Introduction: While it is well established that antireflux surgery is effective in relieving typical gastroesophageal reflux disease (GERD) symptoms such as heartburn and regurgitation, it is currently unclear whether atypical symptoms (cough, hoarseness, wheeze) foreshadow a less satisfactory outcome following laparoscopic antireflux surgery (LARS). The purpose of this study is to critically analyze the clinical outcomes of atypical symptoms in patients undergoing LARS.
Methods: Patients scheduled for LARS for GERD were prospectively enrolled over a 7-year period; all subjects underwent preoperative high-resolution manometry (HRM) and had evidence of GERD on ambulatory pH study. Cough, wheeze, and hoarseness were considered atypical symptoms. During preoperative and postoperative examinations, patients completed detailed foregut symptomatology questionnaires, using both 5-point Likert and 10-point visual analog scales (VAS) to document typical as well as atypical symptoms. Atypical symptom burden was calculated as a sum of VAS for the three atypical symptoms, termed the atypical score (ATS). HRM patterns were grouped into normal, spastic, and hypomotile. Statistical significance (p < 0.05) was determined using paired t-test, and analysis of variance with post hoc least significant difference (LSD).
Results: One hundred thirteen patients (age 49 ± 1.26 years, range 20-84 years, M:F 47:66) with mean follow-up of 28 ± 2.31 months (range 1-92 months) fulfilled inclusion criteria, having mean modified DeMeester score of 45.5 ± 2.78. Heartburn was noted in 84.1%, while atypical symptoms of some degree were reported by 92.0% (104 patients). Heartburn improved from a preoperative score of 7.1 ± 0.54 to 0.9 ± 0.24 after LARS, and ATS improved from 8.9 ± 0.71 to 2.2 ± 0.42. Significant improvements were noted for all atypical symptoms analyzed (p < 0.0001 for each). Improvement in atypical symptoms was least in the presence of hypomotility features on HRM (21.7% improvement), compared with normal motility (72.4%) and spastic features (83.9%). Preoperative atypical score (p < 0.0001) and esophageal hypomotility (p = 0.04) demonstrated a linear relationship with postoperative atypical score.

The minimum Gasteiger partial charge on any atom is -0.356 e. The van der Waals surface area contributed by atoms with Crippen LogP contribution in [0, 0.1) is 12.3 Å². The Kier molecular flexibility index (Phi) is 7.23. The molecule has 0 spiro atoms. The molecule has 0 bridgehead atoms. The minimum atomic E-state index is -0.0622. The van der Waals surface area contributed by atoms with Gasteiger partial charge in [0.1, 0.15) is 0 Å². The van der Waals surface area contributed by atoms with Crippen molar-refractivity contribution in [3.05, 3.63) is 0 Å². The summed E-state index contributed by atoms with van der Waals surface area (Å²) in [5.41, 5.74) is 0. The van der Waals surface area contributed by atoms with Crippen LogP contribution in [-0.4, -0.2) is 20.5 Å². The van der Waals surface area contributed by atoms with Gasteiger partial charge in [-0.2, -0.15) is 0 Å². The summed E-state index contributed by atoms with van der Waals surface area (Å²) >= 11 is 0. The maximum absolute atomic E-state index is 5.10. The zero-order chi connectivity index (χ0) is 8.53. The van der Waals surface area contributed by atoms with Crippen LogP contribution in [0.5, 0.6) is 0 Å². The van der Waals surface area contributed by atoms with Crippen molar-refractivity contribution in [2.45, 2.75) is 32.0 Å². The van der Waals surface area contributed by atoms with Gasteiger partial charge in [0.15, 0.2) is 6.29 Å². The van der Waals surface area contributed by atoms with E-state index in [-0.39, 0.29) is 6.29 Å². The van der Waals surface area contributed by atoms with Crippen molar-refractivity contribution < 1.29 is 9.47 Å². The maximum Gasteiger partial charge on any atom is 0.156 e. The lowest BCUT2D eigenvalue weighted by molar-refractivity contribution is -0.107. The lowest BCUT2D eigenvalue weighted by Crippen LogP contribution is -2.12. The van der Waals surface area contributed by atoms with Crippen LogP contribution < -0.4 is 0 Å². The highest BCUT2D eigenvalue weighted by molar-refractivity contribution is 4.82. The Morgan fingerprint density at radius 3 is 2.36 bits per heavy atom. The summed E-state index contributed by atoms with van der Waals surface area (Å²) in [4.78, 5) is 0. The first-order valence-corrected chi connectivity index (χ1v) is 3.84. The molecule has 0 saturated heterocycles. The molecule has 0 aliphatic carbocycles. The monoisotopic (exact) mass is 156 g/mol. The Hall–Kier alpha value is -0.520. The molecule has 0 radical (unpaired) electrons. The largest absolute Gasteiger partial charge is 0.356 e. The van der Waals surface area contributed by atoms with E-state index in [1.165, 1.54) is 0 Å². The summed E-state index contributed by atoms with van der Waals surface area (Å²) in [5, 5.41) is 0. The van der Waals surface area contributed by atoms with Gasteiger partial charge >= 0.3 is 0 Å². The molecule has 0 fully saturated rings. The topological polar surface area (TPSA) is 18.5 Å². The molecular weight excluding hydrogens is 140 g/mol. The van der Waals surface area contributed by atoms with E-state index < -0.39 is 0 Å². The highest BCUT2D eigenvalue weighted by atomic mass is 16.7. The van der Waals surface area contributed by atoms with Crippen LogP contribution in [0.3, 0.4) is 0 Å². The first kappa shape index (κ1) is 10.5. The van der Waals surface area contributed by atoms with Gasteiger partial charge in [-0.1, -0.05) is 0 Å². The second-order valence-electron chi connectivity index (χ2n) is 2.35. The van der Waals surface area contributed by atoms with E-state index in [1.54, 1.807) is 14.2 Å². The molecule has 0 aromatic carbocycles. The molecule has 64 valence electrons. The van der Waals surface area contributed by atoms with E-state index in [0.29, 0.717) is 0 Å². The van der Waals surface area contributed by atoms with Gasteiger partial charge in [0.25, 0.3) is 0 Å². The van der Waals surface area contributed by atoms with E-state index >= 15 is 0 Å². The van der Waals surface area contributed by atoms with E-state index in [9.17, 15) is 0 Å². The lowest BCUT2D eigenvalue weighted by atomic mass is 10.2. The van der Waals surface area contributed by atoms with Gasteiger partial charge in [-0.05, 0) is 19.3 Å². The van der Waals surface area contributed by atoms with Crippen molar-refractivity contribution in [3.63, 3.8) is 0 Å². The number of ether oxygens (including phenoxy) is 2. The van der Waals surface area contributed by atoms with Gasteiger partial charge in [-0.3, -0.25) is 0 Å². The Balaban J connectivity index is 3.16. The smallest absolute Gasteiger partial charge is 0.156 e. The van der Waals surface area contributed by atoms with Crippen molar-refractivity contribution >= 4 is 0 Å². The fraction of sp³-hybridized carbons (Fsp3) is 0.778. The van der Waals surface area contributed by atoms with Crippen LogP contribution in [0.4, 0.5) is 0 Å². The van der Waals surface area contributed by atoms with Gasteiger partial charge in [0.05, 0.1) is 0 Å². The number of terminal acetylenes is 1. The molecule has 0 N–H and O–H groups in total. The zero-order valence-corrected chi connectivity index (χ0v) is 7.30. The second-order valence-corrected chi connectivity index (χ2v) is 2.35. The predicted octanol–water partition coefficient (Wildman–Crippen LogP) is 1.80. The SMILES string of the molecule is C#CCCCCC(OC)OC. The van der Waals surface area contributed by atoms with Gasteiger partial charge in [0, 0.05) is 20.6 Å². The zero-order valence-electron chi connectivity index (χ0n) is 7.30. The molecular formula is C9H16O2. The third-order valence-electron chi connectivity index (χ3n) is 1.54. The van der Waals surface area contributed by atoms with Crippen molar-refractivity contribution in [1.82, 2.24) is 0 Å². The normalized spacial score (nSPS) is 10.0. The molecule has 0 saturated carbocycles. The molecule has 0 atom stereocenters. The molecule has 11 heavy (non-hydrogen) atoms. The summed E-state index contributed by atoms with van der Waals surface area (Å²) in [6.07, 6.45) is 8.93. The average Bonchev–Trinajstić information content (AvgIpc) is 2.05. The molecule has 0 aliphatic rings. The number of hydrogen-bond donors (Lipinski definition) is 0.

Conclusions: In an unselected cohort of patients undergoing LARS, atypical GERD symptoms improved as significantly as typical symptoms. Symptom improvement was significantly lower in the presence of esophageal hypomotility and with higher symptomatic state. Therefore, patients with severe atypical symptoms or hypomotile esophagus may not achieve the same clinical satisfaction from LARS.